Woman Walks Ahead
Another feature with star Michael Greyeyes where he once again talks about the kinds of Native American character roles he’s offered and how he sees this movie as being a great example of specific representation of a Native culture, not just something vague.
The Greatest Showman
Not only does the movie’s soundtrack continue to go gangbusters on the chart but there’s apparently another album coming later this year featuring pop artists covering some of the songs from the film.
Good background story here on how the movie got made, acknowledging that films and TV shows based on commercial campaigns aren’t always the most universally successful.
Ant-Man and The Wasp
There have been a number of additional TV commercials like this one released in the last few days, all of which hope to sell the audience on a funny, light-hearted summer action movie. There are also spots like this that hit just today and which play up the shocking ending of the movie.
Marvel Studios also released a fun “Tiny BBQ” video to mark the Fourth of July.
One narrative that has been picked up in the last few days is that this is the first MCU movie where a female character shares top-billing with the male hero, something addressed here as Evangeline Lilly talks more about crafting a character little girls could relate to and connect with.
Another profile of Hannah John-Kamen, who plays the villain Ghost, where she talks about how a recommendation from Steven Spielberg helped her land this role and Peyton Reed helped her create the new version of the character.
There was a special poster created for Real 3D screenings of the first movie and this new one as a double feature. The poster shows both Ant-Man and Wasp seeking cover behind a coin that has “Opening night fan event on it.”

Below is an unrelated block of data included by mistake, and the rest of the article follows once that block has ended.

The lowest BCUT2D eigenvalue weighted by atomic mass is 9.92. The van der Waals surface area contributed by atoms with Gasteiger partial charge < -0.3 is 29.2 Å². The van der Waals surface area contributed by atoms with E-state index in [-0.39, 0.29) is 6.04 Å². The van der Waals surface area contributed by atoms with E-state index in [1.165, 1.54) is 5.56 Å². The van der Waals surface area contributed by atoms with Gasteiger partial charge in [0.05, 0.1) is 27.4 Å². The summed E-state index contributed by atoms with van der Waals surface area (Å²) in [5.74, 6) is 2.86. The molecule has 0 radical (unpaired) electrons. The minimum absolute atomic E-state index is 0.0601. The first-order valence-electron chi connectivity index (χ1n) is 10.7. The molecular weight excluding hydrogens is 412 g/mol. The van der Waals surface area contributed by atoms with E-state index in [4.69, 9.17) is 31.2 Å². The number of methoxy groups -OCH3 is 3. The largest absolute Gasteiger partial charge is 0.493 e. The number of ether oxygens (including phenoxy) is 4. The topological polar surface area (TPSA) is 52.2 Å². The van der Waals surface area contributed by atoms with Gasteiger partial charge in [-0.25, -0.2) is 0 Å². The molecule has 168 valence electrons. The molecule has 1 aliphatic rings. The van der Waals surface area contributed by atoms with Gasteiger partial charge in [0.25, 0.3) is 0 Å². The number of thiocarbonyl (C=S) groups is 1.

Peyton Reed covers a whole range of issues here, including his reaction to how offended some idiots were by Wasp receiving equal billing in the movie’s title. And the NYT covers how the filmmakers consulted with scientists to bring at least a bit of believability to the goings-on at the same time it offered a quick interview with Rudd.
Sorry to Bother You
Lakeith Stanfield received a substantial profile in The New York Times covering how he’s made a decent career to date by playing off-kilter characters.
There’s also been lots more coverage of writer/director Boots Riley, including this feature where he talks tech and this one where he weighs in on the role activism should play in the life of the artist.
While it’s not directly tied to this movie, the interest and attention it received presumably lead NEON to acquire the old documentary “Sharp Edges” about Tonya Harding prior to her gaining national notoriety. Still, it’s somewhat surprising given the backlash to the movie centered around the questionable decision to make the villain in the story sympathetic while almost completely ignoring the victim.
Chris Thilk is a freelance writer and content strategist who lives in the Chicago suburbs.